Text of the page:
Ten years ago Tuesday, an accident at the Three Mile Island plant in Pennsylvania changed the way Americans view nuclear power.

Unhappily, those changes could persist even though they are based on emotions unwarranted by the facts.The facts are that:

- Even though a faulty valve ended up totally disabling TMI's Unit 2, the reactor remained intact.

- Indeed, the containment features of the reactor worked, holding in an estimated 18 billion curies of radioactivity - more than 100 times the amount released in the 1986 accident at the Chernobyl reactor in Russia.

- Though some radioactive material was released into the environment, it was insignificant. The only serious health effects were trauma resulting from fright.

- The bottom line is that no member of the public has ever been harmed by a U.S. nuclear power plant.

Yet the fears generated by what happened at Three Mile Island were so massive and persistent that not a single new nuclear power plant has been ordered in the U.S. since that episode and more 100 than have been canceled.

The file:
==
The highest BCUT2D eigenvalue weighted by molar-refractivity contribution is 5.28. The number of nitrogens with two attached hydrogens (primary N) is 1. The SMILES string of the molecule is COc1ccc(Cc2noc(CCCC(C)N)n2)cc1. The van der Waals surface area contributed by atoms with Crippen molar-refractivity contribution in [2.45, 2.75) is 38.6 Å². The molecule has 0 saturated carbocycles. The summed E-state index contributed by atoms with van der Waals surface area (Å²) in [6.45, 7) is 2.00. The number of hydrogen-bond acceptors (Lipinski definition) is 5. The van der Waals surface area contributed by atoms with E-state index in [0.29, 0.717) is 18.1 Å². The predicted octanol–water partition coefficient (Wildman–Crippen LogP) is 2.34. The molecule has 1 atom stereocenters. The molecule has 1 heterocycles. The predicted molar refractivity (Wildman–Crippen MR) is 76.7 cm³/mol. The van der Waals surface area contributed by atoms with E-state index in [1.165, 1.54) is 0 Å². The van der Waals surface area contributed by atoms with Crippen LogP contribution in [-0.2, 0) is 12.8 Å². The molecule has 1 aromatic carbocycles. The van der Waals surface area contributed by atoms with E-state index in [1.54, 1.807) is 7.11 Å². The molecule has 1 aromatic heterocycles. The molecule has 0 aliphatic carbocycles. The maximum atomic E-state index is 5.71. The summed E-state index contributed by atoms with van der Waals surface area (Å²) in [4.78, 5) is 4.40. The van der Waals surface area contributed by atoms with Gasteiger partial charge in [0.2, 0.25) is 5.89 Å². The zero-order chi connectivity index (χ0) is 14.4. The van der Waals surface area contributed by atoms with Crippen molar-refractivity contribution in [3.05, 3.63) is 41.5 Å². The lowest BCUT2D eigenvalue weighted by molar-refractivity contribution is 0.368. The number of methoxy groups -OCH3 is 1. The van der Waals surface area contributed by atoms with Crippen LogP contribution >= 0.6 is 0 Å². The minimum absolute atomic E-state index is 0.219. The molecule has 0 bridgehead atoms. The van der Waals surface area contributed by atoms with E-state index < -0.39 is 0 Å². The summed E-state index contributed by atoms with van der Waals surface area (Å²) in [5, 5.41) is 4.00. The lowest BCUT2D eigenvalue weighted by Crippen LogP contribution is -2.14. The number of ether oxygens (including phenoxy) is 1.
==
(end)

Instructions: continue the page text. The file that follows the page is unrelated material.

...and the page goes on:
But Americans didn't cancel or curtail their demands for more electricity. As a result, they keep using more coal, oil, and gas even though these fuels impair public health by fouling the air we all breathe.

Maybe a clean, cheap source of energy will be provided by the apparent research breakthrough in Utah on cold fusion. Maybe. But even if all goes well, it could take a decade or two before this new technique gets out of the laboratory and into practical application.

Meanwhile, there are some encouraging developments regarding fission power. Science has developed new reactors that are smaller, simpler, and safer. Tough rules imposed since Three Mile Island have sharply reduced unplanned automatic shutdowns at U.S. nuclear reactors. What's more, the Nuclear Regulatory Commission is on the verge of adopting rule changes, including design standardization, that could speed the approval of nuclear plants.

After 10 years of exaggerated fears since Three Mile Island, it's time the U.S. stopped turning its back on nuclear power and started facing this promising source of abundant power more confidently.